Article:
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Discussion Starter #1
Ace decided a while back that whenever he sees a new person, dog or whenever we go into a new situation (like the pet store) that he should immediately bark.

I think it stems from when he was younger and I took him out in the evening and he got spooked and barked. The barking kept whatever frightened him away, so now his immediate reaction to any movement or sound is to lunge and "Rrrwooo! Rrrrwooo!" at attention (ears/tail/hackles up).

At first I thought the barking was out of fear and I didn't want him to think barking will keep scary things away, so I started encouraging him to go over to whatever he barked at... I don't do that every time because I also don't want him to think barking gets him stuff.

I've tried to correct him, by saying "No!" sharply as soon as he barks, but the problem is once he starts barking, he'll just continue to make muffled barks "under his breath" for lack of a better phrase. For the most part I try to distract him (heeling or other tricks or just attention on me rather than on whatever would cause him to bark) and reward him for not barking.

I feel like I'm stuck between a rock and a hard place here. Our vet said that sometimes the best way to handle it is just to ignore the behavior. We have obedience class tonight, so I'm going to ask the trainer what she thinks, but I'm curious if any of you have advice on nipping this behavior in the bud?
 

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My pup barks at the cat. The cat encourages it with batting at the pup, who thinks its play. Its a little harder for me to ignore it because she's not barking at me. In "The Other End of the Leash," by Patricia McConnell she quieted a barking dog by holding a smelly treat in front of the nose to get the dogs attention, lead it away from what it was barking at by the treat in front of the nose, say, "Shhh," then give the treat when the dog was quiet.
 

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Sometimes Luke will do this. The best thing I can do to get him to stop (and maybe this will work on your pooch as well) is to make a weird sound. Rattle some keys, move a penny jar, rap something against a vent, anything to get your dog's attention away. Maybe even bring, if you go to a store, a squeaky toy or whistle lightly. Find out what your dog will focus on and use it to your advantage every time he barks. When he's quiet, reward him with praise or a treat.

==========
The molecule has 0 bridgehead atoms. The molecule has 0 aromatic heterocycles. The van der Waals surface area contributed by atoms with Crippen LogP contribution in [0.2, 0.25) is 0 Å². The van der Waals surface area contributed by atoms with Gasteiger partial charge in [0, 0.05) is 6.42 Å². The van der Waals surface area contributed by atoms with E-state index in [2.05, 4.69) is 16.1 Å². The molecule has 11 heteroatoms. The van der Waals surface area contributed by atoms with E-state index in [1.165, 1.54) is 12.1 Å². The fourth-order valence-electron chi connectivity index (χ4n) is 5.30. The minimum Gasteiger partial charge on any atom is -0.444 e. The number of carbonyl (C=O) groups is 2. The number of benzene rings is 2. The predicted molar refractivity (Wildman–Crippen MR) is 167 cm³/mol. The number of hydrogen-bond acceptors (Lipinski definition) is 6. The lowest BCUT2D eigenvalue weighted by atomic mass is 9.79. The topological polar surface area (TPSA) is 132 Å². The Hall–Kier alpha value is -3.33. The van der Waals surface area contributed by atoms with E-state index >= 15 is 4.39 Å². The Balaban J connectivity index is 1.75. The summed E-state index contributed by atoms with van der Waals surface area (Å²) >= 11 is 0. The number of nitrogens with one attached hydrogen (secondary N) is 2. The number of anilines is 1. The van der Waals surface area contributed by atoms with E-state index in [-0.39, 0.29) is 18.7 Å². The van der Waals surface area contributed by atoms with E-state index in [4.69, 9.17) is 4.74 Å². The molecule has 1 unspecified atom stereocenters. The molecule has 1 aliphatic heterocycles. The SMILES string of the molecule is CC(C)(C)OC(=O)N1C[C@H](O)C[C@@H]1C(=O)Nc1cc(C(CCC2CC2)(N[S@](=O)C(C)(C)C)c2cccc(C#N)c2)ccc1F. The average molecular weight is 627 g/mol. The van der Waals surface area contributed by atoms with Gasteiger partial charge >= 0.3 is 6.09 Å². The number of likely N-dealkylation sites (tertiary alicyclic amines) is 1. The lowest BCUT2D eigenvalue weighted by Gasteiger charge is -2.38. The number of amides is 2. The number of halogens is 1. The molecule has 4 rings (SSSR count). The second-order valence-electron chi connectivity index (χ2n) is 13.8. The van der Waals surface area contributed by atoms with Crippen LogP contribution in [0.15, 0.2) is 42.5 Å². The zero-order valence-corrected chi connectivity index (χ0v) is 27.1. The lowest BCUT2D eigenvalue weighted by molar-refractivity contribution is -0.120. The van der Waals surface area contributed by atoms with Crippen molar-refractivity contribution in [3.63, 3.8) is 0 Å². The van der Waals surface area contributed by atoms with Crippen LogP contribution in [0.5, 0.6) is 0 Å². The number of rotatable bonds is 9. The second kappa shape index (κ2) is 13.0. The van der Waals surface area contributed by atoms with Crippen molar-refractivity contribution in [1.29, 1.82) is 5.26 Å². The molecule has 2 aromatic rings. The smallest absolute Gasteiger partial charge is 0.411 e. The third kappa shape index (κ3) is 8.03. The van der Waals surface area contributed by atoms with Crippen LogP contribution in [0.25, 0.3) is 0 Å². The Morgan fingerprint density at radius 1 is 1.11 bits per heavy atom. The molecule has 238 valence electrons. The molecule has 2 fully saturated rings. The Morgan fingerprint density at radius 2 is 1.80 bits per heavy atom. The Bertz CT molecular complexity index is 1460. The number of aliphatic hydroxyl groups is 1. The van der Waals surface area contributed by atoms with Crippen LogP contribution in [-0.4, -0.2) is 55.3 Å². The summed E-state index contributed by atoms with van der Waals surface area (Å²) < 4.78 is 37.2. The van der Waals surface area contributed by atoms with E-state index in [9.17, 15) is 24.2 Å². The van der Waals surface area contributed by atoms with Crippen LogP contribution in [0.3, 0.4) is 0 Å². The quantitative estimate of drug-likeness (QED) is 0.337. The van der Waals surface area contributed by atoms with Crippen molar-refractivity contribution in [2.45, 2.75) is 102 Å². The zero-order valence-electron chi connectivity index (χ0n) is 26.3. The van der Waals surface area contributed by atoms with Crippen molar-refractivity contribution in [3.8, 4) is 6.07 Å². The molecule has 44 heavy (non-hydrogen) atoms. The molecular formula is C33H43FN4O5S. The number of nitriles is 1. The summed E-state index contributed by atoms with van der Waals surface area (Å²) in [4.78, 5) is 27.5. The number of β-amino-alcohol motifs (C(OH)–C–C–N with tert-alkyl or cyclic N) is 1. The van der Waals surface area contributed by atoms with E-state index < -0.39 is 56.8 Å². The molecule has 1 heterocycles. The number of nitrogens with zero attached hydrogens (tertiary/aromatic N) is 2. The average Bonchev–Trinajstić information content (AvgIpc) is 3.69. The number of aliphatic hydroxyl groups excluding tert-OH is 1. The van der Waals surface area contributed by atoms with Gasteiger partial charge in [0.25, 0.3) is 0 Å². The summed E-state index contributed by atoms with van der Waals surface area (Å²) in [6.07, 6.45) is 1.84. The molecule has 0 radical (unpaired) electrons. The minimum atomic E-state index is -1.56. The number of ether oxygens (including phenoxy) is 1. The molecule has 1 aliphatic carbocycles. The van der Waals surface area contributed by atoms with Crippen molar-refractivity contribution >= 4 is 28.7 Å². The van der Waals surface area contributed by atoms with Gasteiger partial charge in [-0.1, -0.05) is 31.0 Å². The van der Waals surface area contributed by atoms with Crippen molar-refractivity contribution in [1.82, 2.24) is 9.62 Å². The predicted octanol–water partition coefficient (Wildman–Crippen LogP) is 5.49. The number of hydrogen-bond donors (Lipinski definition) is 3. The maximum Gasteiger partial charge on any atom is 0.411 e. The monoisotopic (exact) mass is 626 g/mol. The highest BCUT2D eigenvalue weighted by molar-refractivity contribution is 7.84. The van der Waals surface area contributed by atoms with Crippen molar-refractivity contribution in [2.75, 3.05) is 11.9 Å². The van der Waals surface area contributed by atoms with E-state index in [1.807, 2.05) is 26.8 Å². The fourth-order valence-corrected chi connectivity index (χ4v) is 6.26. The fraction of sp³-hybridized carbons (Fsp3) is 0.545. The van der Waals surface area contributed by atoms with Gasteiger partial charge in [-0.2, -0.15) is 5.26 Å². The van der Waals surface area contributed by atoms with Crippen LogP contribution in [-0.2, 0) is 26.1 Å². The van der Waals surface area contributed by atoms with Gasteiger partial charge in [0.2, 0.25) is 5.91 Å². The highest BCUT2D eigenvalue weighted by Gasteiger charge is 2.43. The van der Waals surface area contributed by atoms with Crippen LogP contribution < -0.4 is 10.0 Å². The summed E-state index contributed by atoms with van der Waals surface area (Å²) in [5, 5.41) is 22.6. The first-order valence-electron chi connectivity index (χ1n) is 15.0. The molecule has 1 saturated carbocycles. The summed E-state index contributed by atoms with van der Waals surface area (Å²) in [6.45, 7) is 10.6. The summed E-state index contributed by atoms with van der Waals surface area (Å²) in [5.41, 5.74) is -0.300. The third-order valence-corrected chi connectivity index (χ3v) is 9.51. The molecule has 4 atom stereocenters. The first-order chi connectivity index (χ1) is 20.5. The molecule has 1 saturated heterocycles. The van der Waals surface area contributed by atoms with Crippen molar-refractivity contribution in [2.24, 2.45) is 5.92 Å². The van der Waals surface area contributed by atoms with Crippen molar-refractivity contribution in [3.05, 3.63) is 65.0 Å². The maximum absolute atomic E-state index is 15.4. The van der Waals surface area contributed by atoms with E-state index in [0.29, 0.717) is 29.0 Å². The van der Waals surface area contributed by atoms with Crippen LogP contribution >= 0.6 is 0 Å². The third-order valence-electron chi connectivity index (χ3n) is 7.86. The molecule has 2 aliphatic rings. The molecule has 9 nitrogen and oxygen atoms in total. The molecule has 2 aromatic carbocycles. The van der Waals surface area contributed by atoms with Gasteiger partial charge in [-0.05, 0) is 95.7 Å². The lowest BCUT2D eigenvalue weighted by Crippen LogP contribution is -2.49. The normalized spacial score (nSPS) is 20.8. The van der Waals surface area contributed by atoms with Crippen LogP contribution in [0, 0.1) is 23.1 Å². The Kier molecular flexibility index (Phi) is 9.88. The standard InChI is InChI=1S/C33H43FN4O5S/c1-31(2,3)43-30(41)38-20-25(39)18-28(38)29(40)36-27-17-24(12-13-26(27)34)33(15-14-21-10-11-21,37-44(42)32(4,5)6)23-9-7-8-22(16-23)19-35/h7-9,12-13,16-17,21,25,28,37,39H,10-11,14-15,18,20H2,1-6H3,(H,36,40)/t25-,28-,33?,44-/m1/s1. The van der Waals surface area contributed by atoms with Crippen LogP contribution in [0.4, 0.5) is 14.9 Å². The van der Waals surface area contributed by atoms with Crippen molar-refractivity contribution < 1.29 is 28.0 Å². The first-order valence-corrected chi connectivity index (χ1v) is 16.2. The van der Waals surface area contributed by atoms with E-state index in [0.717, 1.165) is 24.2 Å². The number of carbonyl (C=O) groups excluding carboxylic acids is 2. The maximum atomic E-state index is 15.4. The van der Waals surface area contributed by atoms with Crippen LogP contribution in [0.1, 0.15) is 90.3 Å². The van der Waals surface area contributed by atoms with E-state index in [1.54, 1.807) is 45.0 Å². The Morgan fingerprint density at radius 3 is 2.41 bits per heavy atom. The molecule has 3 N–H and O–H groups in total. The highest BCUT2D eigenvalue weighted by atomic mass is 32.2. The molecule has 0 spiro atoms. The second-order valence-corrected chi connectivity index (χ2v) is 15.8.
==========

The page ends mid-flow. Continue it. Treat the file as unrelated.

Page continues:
That's what I do. And so far it works. Good luck.
 

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I taught Abbylynn not to bark by offering her a game of tug. Every time she wanted to bark I would interrupt her by saying "Abby!" loudly ... and then showing her the tug rope. Then we would play for about one minute. Then a "Good Girl, No Barking!" Now when she sees something that would normally produce a bark ...it is time to play instead ... and she will grab her tug rope and bring it to me to play.

I made a game of it without the treats. :) Maybe there is something you could do similar to this.
 

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Discussion Starter #6
Ooh, thanks for the tips! According to the trainer, I just need to keep his attention on me and reward him (with treats, praise or a toy) for "unsolicited" attention. This is really similar to what we did with Colby when she wanted to herd cars. Not sure why I didn't just think to try it here, too. I'm going to go ahead and blame that on the hot weather, okay? lol
 

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Sometimes a muffled bark indicates uncertainty or mild fear. Not sure in your case, but if it is, then a little remedial people socialization will go a long way. Set up some strangers with treats and ask them to come interact with you... not the dog. If the dog reacts, ask them to toss the treat toward the dog, either just in front on just behind.
 

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Discussion Starter #8
We've been working on socializing him a lot. I don't think he's afraid... it's more like he is "announcing his presence" and/or wants to have "the last word." Whenever we meet people he wags his whole body and jumps up on them. We're working on not jumping up now, but we'll continue to socialize him.
 
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